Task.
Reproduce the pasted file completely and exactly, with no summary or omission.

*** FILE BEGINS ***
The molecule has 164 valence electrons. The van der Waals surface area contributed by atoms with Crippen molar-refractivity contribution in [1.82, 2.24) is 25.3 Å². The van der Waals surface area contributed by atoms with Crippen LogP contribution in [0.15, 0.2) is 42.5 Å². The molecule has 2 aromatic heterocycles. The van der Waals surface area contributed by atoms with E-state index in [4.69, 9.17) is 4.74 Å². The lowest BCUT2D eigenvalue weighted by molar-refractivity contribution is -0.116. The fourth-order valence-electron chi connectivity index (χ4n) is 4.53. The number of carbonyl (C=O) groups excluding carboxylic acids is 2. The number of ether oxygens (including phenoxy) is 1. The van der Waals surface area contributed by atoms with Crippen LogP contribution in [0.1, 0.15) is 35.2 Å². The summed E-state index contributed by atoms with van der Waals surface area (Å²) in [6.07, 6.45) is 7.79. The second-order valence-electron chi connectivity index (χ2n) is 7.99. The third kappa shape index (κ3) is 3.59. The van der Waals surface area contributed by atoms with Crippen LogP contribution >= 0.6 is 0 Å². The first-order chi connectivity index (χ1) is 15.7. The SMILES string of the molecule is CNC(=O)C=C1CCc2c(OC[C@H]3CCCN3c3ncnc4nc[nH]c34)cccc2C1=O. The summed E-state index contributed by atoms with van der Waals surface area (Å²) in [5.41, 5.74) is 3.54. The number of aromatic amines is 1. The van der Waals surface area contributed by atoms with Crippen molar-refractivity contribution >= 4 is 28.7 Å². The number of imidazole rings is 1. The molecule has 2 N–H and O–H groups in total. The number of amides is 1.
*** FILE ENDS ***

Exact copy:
The molecule has 164 valence electrons. The van der Waals surface area contributed by atoms with Crippen molar-refractivity contribution in [1.82, 2.24) is 25.3 Å². The van der Waals surface area contributed by atoms with Crippen LogP contribution in [0.15, 0.2) is 42.5 Å². The molecule has 2 aromatic heterocycles. The van der Waals surface area contributed by atoms with E-state index in [4.69, 9.17) is 4.74 Å². The lowest BCUT2D eigenvalue weighted by molar-refractivity contribution is -0.116. The fourth-order valence-electron chi connectivity index (χ4n) is 4.53. The number of carbonyl (C=O) groups excluding carboxylic acids is 2. The number of ether oxygens (including phenoxy) is 1. The van der Waals surface area contributed by atoms with Crippen LogP contribution in [0.1, 0.15) is 35.2 Å². The summed E-state index contributed by atoms with van der Waals surface area (Å²) in [6.07, 6.45) is 7.79. The second-order valence-electron chi connectivity index (χ2n) is 7.99. The third kappa shape index (κ3) is 3.59. The van der Waals surface area contributed by atoms with Crippen LogP contribution >= 0.6 is 0 Å². The first-order chi connectivity index (χ1) is 15.7. The SMILES string of the molecule is CNC(=O)C=C1CCc2c(OC[C@H]3CCCN3c3ncnc4nc[nH]c34)cccc2C1=O. The summed E-state index contributed by atoms with van der Waals surface area (Å²) in [5.41, 5.74) is 3.54. The number of aromatic amines is 1. The van der Waals surface area contributed by atoms with Crippen molar-refractivity contribution >= 4 is 28.7 Å². The number of imidazole rings is 1. The molecule has 2 N–H and O–H groups in total. The number of amides is 1.